• Mace — dipped toe in the ranks in 1881 and 1902. As a surname, it is a medieval pet form of Thomas and/or Matthew. English “mace” is also a weapon and a spice.
  • Macer — “mace-bearer”; a type of soldier who carried a mace.
  • Machen — a form of Mason.
  • Madder — From Old English mædere “madder”; used of someone who used or delt in dye made from the madder plant.
  • Madeley — from one of the places called Madeley or Madley. Old English male personal name *Mada + lēah “wood,” “woodland clearing,” “glade,” “pasture” and “meadow.”
  • Maffre — from the Old German name Mathefrid “power-peace.”
  • Maldon, Malden — from one of the places of the name. Old English mǣl “cross” + dūn “hill.”
  • Malin — a medieval pet form of Mary.
  • Malkin — another medieval pet-form of Mary.
  • Malosel — Old French mal oisel “bad bird”; a medieval nick-name.
  • Maltby — from one of the places of the name. Probably Old Norse malt “malt” + “farmstead,” “village” and “settlement.”
  • Malter — in part a variant of “malster” (maalting is an important process in making beer and whiskey, and beer was the staple drink in medieval times).  Another source is from a French place name Maleterre “poor earth.”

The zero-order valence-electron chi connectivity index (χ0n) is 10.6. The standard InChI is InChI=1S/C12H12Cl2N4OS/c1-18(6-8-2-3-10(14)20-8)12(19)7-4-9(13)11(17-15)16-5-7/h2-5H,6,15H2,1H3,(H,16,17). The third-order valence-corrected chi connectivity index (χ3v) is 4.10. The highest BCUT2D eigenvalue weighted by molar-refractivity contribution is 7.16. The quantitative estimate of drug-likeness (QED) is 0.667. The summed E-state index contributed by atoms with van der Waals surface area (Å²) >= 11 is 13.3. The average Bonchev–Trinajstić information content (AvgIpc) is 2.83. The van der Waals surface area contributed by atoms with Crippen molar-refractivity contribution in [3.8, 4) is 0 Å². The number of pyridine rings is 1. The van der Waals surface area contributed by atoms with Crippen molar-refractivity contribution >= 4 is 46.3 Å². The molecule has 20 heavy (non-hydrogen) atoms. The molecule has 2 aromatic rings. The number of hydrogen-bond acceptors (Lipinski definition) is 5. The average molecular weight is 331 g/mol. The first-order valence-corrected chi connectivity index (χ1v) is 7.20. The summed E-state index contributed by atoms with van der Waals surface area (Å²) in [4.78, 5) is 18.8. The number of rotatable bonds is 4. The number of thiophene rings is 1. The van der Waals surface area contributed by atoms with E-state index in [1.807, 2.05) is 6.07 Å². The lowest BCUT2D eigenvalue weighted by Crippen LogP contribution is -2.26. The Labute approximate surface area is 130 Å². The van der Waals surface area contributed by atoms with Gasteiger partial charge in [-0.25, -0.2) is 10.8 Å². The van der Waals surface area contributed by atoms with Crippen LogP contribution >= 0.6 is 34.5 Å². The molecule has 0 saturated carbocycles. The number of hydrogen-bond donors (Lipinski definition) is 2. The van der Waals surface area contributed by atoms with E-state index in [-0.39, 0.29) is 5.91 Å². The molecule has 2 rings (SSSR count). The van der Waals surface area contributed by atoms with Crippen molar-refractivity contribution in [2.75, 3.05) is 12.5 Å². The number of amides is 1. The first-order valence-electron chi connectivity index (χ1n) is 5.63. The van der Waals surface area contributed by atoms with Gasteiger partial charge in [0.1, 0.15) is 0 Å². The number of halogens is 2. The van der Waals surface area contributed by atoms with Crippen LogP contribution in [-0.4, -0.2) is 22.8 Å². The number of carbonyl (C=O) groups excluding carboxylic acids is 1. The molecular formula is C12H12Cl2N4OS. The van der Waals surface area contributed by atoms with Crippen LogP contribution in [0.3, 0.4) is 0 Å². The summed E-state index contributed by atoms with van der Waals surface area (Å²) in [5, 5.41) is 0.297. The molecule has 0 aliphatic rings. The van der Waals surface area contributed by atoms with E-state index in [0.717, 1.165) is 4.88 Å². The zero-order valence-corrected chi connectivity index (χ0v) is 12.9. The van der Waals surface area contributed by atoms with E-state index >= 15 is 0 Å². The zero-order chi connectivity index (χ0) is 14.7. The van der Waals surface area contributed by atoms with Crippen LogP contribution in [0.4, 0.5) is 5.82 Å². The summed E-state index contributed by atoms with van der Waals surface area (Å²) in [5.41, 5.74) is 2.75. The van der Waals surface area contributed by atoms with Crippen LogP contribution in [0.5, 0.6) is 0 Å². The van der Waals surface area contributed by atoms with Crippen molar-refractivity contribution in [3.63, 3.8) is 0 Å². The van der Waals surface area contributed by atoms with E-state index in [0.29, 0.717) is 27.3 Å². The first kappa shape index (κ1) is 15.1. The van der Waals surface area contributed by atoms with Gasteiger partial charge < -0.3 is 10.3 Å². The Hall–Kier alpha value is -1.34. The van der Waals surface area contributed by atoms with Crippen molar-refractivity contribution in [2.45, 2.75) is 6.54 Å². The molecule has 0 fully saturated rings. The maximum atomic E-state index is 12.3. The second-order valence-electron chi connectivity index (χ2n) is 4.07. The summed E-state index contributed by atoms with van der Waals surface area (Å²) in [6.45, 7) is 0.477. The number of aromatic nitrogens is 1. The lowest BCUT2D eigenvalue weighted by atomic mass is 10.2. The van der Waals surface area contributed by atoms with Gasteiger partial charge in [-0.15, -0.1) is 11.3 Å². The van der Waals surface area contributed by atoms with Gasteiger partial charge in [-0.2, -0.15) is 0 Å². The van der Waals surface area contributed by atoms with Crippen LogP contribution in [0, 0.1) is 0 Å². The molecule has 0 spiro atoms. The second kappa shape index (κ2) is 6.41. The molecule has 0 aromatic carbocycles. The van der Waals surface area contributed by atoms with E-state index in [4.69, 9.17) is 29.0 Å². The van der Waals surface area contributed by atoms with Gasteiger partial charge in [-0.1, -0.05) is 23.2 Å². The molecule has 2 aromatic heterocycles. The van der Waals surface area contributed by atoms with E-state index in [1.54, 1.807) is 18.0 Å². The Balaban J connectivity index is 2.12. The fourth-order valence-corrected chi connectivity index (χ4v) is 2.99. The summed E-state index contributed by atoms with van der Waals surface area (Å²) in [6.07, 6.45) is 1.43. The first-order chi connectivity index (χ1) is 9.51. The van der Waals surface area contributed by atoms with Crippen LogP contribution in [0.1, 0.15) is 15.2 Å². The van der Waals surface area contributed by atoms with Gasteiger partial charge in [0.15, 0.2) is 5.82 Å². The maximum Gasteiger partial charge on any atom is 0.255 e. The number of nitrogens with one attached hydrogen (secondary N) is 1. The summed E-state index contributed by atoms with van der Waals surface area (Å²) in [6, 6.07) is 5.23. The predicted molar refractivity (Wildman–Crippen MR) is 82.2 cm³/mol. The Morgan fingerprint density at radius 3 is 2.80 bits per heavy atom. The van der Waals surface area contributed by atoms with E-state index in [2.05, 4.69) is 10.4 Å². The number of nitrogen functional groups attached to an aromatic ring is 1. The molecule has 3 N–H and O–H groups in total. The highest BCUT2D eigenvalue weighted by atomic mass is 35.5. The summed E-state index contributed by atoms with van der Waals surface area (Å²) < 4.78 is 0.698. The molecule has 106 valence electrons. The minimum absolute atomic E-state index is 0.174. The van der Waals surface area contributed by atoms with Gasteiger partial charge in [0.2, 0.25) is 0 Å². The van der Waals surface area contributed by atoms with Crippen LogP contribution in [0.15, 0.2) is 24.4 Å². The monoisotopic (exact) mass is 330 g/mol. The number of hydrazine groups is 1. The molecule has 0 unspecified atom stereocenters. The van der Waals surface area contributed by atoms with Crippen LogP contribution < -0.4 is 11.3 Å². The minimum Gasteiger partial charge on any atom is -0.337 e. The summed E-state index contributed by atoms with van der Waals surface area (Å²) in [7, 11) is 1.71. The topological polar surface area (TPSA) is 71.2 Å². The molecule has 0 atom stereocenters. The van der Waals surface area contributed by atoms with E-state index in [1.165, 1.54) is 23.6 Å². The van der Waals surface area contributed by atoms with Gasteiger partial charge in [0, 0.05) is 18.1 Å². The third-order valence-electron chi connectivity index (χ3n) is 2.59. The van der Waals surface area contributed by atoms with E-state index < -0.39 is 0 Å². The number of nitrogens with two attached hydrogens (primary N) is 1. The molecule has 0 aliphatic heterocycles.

• Malton — from Malton in Yorkshire. Old English mæthel “assembly” + tūn “enclosure,” “farmstead,” “estate,” “manor,” “village.”
  • Malyan — and another medieval pet-form of Mary.
  • Mansel — Old French Mancel “inhabitant of Maine”, or mansel “tennant of a manse” (a manse in medieval France was a property large enough to support a family).
  • Manwin — from the Old English personal name *Mannwine “man-friend.”
  • Marber, Marbrow — Old French marbrier “quarrier/carver of marble.”
  • Mardon, Marden — from one of the places of the name, such as with various Old English origins, such as mere “mare” + denn  “woodland pasture” (Marden, Kent), mærc “boundary” + denu “valley”  (Marden, Wiltshire), and mærc + dūn “hill” (Marden, Sussex).
  • Markby — from Markby, Lincolnshire. Old Norse personal name Marki or mork “frontier area,” “wilderness” + “farmstead,” “village” and “settlement.”
  • Markham — from Markham, Nottinghamshire. Old English mærc “boundary stone” + hām “homestead,” “village,” “estate,” “manor.”